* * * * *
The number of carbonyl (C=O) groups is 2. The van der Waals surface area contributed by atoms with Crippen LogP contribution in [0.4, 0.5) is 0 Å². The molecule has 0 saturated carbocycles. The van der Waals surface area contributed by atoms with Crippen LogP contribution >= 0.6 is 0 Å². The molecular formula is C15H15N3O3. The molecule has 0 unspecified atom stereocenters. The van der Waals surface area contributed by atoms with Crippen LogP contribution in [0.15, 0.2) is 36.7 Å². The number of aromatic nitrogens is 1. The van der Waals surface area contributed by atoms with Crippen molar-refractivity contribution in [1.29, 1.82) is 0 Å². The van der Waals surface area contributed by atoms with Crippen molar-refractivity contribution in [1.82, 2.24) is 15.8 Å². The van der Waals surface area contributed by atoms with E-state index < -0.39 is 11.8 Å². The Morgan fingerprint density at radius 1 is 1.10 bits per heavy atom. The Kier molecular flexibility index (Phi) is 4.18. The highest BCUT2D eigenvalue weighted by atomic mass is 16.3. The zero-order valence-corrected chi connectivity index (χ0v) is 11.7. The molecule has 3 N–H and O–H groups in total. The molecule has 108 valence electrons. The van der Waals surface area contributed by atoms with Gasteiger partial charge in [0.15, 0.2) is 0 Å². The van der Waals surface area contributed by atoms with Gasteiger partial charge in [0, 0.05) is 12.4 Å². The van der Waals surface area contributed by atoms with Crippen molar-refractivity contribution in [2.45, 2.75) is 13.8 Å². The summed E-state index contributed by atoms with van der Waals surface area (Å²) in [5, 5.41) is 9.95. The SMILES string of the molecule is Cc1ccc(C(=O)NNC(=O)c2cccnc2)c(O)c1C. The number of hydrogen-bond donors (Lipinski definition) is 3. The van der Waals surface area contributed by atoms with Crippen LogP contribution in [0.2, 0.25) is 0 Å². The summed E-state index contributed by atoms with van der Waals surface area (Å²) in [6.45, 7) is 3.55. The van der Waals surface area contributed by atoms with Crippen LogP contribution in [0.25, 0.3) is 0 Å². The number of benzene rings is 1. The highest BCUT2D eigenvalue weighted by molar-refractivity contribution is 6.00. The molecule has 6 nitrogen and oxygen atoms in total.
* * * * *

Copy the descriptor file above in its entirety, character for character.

The number of carbonyl (C=O) groups is 2. The van der Waals surface area contributed by atoms with Crippen LogP contribution in [0.4, 0.5) is 0 Å². The molecule has 0 saturated carbocycles. The van der Waals surface area contributed by atoms with Crippen LogP contribution >= 0.6 is 0 Å². The molecular formula is C15H15N3O3. The molecule has 0 unspecified atom stereocenters. The van der Waals surface area contributed by atoms with Crippen LogP contribution in [0.15, 0.2) is 36.7 Å². The number of aromatic nitrogens is 1. The van der Waals surface area contributed by atoms with Crippen molar-refractivity contribution in [1.29, 1.82) is 0 Å². The van der Waals surface area contributed by atoms with Crippen molar-refractivity contribution in [1.82, 2.24) is 15.8 Å². The van der Waals surface area contributed by atoms with E-state index < -0.39 is 11.8 Å². The Morgan fingerprint density at radius 1 is 1.10 bits per heavy atom. The Kier molecular flexibility index (Phi) is 4.18. The highest BCUT2D eigenvalue weighted by atomic mass is 16.3. The zero-order valence-corrected chi connectivity index (χ0v) is 11.7. The molecule has 3 N–H and O–H groups in total. The molecule has 108 valence electrons. The van der Waals surface area contributed by atoms with Gasteiger partial charge in [0.15, 0.2) is 0 Å². The van der Waals surface area contributed by atoms with Gasteiger partial charge in [0, 0.05) is 12.4 Å². The van der Waals surface area contributed by atoms with Crippen molar-refractivity contribution in [2.45, 2.75) is 13.8 Å². The summed E-state index contributed by atoms with van der Waals surface area (Å²) in [5, 5.41) is 9.95. The SMILES string of the molecule is Cc1ccc(C(=O)NNC(=O)c2cccnc2)c(O)c1C. The number of hydrogen-bond donors (Lipinski definition) is 3. The van der Waals surface area contributed by atoms with Crippen LogP contribution in [0.2, 0.25) is 0 Å². The summed E-state index contributed by atoms with van der Waals surface area (Å²) in [6.45, 7) is 3.55. The van der Waals surface area contributed by atoms with Crippen LogP contribution in [0.25, 0.3) is 0 Å². The number of benzene rings is 1. The highest BCUT2D eigenvalue weighted by molar-refractivity contribution is 6.00. The molecule has 6 nitrogen and oxygen atoms in total.